It said U.S. forces carried out 34 strikes in 2017 following Trump’s declaration, more than in all the previous five years since 2012 combined.
In 2018, the number of strikes rose to 47 while there have been 24 already in the first two months of 2019 alone.
Most recently, Africom said it was aware of allegations of civilian casualties in a March 18 airstrike near Awdheegle in the Lower Shabelle Region.
“As with any allegation of civilian casualties we receive, U.S. Africa Command will review any information it has about the incident, including any relevant information provided by third parties,” it said in a March 19 strike release.
The previous strike, on March 13, came after Shabaab militants attacked Somali forces with small arms fire while the soldiers were on patrol around Malayle in the Lower Juba Region. No U.S. service members were on the ground and Africom said it assessed no civilians were injured or killed in those strikes.
Al-Shabaab is fighting to overthrow the internationally backed government in Somalia, but has also carried out attacks in neighboring Kenya, which has deployed troops as part of the African Union Mission in Somalia.
Most recently al-Shabaab claimed responsibility for a car bomb outside a restaurant in the capital Mogadishu that killed at least four people and wounded nine more.
On February 4, al-Shabaab targeted the busy Hamarweyne market near the capital’s municipal district. On January 16, the group attacked an upmarket hotel complex in the Kenyan capital Nairobi, killing 21 people during a day-long siege.
The Shabaab were chased out of Mogadishu in 2011 by the 22,000-strong African Union mission AMISOM, and have had to abandon most of their strongholds, but they still control vast rural areas and remain the key threat to peace in Somalia.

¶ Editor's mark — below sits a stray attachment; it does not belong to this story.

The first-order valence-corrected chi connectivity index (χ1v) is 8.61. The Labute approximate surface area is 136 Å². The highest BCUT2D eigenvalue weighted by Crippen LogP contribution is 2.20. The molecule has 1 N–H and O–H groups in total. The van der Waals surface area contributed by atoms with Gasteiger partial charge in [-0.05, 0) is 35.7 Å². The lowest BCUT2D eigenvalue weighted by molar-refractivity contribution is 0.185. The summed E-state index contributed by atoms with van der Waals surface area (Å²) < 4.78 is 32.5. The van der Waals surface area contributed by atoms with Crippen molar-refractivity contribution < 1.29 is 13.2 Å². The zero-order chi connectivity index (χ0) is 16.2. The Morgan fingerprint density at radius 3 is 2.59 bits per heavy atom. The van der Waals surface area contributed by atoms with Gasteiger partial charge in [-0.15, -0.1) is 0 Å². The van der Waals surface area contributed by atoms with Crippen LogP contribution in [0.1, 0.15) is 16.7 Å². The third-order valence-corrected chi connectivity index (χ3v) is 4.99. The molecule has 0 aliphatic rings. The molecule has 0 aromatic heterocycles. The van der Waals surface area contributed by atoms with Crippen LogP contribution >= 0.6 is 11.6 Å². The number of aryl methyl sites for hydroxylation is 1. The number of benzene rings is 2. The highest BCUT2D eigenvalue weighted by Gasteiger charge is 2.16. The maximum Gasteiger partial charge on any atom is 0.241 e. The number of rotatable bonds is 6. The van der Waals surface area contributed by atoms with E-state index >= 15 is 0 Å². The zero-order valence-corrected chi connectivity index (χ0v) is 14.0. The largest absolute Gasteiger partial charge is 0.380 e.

The United Nations Security Council reauthorized AMISOM on May 15. It was first launched in 2007 to defend the internationally-backed government against al-Shabaab, and more than 22,000 personnel are deployed on the mission. Africom works with AMISOM on both advise-and-assist missions as well as air support missions to target al-Shabaab’s forces, but has drawn controversy from strikes that have killed civilians.
U.S. forces partner with Somali national security forces in counterterrorism operations, and have conducted frequent raids and drone strikes on al-Shabaab training camps throughout Somalia.
The rising number of strikes has raised concern among aid workers in Somalia, a war-torn country reeling from decades of conflict. Over 1.5 million people are deemed to be struggling in “crisis and emergency” conditions, according to U.N. assessments, while 4.6 million people need food aid.
“More airstrikes and fighting mean more families will flee their homes, and civilian lives will be at risk,” said Evelyn Aero from the Norwegian Refugee Council, which works in Somalia supporting some of the most vulnerable people.
“As a party to the Geneva Conventions of 1949, the US has an obligation to protect civilians,” Aero added.
With reporting from AFP